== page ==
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CRONO: A Benchmark Suite for Multithreaded Graph Algorithms Executing on Futuristic Multicores
 in IEEE International Symposium on Workload Characterization, (IISWC
, 2015
"... Abstract—Algorithms operating on a graph setting are known to be highly irregular and unstructured. This leads to workload imbalance and data locality challenge when these algorithms are parallelized and executed on the evolving multicore processors. Previous parallel benchmark suites for shared me ..."
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Abstract—Algorithms operating on a graph setting are known to be highly irregular and unstructured. This leads to workload imbalance and data locality challenge when these algorithms are parallelized and executed on the evolving multicore processors. Previous parallel benchmark suites for shared memory multicores have focused on various workload domains, such as scientific, graphics, vision, financial and media processing. However, these suites lack graph applications that must be evaluated in the context of architectural design space exploration for futuristic multicores. This paper presents CRONO, a benchmark suite composed of multithreaded graph algorithms for shared memory multicore processors. We analyze and characterize these benchmarks using a multicore simulator, as well as a real multicore machine setup. CRONO uses both synthetic and real world graphs. Our characterization shows that graph benchmarks are diverse and challenging in the context of scaling efficiency. They exhibit low locality due to unstructured memory access patterns, and incur finegrain communication between threads. Energy overheads also occur due to nondeterministic memory and synchronization patterns on network connections. Our characterization reveals that these challenges remain in stateoftheart graph algorithms, and in this context CRONO can be used to identify, analyze and develop novel architectural methods to mitigate their efficiency bottlenecks in futuristic multicore processors. I.
Parallel Methods for Verifying the Consistency of WeaklyOrdered Architectures
 in Proceedings of the 24th ACM/IEEE International Conference on Parallel Architectures and Compilation Techniques (PACT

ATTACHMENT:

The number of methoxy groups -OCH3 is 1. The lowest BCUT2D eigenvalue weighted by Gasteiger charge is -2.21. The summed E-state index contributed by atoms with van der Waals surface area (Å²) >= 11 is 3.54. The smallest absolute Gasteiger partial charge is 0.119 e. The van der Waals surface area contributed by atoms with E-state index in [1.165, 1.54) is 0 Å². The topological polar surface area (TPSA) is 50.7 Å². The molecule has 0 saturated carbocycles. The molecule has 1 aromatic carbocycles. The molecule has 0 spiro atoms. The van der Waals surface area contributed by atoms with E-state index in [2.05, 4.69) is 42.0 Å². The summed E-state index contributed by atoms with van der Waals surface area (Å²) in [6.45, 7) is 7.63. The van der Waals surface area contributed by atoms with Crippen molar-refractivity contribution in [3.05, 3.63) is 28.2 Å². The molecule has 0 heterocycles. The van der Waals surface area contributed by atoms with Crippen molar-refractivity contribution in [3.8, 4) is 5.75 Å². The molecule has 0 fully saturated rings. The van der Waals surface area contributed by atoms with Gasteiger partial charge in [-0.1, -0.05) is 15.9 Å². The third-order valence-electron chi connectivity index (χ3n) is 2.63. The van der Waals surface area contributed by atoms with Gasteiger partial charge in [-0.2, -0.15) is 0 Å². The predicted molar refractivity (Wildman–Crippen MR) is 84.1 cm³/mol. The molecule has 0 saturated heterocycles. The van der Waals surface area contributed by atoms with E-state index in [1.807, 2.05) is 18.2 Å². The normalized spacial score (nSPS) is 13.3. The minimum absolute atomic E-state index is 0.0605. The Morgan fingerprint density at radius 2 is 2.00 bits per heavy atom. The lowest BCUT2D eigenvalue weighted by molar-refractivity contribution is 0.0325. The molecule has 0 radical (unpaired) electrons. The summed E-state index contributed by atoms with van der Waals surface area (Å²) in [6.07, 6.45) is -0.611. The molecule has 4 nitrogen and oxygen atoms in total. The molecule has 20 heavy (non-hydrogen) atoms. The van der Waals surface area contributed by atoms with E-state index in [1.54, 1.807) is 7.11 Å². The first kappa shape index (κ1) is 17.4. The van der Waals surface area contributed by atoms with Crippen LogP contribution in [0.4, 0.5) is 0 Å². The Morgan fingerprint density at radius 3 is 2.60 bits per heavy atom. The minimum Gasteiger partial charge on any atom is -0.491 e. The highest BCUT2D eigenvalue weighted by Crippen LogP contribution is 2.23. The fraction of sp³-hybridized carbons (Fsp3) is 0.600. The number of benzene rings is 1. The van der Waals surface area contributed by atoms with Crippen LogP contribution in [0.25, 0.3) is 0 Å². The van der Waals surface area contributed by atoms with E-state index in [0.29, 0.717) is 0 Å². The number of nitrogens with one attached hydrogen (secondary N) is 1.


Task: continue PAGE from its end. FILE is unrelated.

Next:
, 2015
"... Abstract—Contemporary microprocessors use relaxed memory consistency models to allow for aggressive optimizations in hardware. This enhancement in performance comes at the cost of design complexity and verification effort. In particular, verifying an execution of a program against its system’s memo ..."
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Abstract—Contemporary microprocessors use relaxed memory consistency models to allow for aggressive optimizations in hardware. This enhancement in performance comes at the cost of design complexity and verification effort. In particular, verifying an execution of a program against its system’s memory consistency model is an NPcomplete problem. Several graphbased approximations to this problem based on carefully constructed randomized test programs have been proposed in the literature; however, such approaches are sequential and execute slowly on large graphs of interest. Unfortunately, the ability to execute larger tests is tremendously important, since such tests enable one to expose bugs more quickly. Successfully executing more tests per unit time is also desirable, since it allows for one to check for a greater variety of errors in the memory subsystem by utilizing a more diverse set of tests. This paper improves upon existing work by introducing an algorithm that not only reduces the time complexity of the verification process, but also facilitates the development of parallel algorithms for solving these problems. We first show performance improvements from a sequential approach and gain further performance from parallel implementations in OpenMP and CUDA. For large tests of interest, our GPU implementation achieves an average application speedup of 26.36x over existing techniques in use at NVIDIA.
A Fast, EnergyEfficient Abstraction for Simultaneous BreadthFirst Searches
"... Abstract—Optimized GPU kernels are sufficiently complicated to write that they often are specialized to input data, target architectures, or applications. This paper presents a multisearch abstraction for computing multiple breadthfirst searches in parallel and demonstrates a highperformance, ge ..."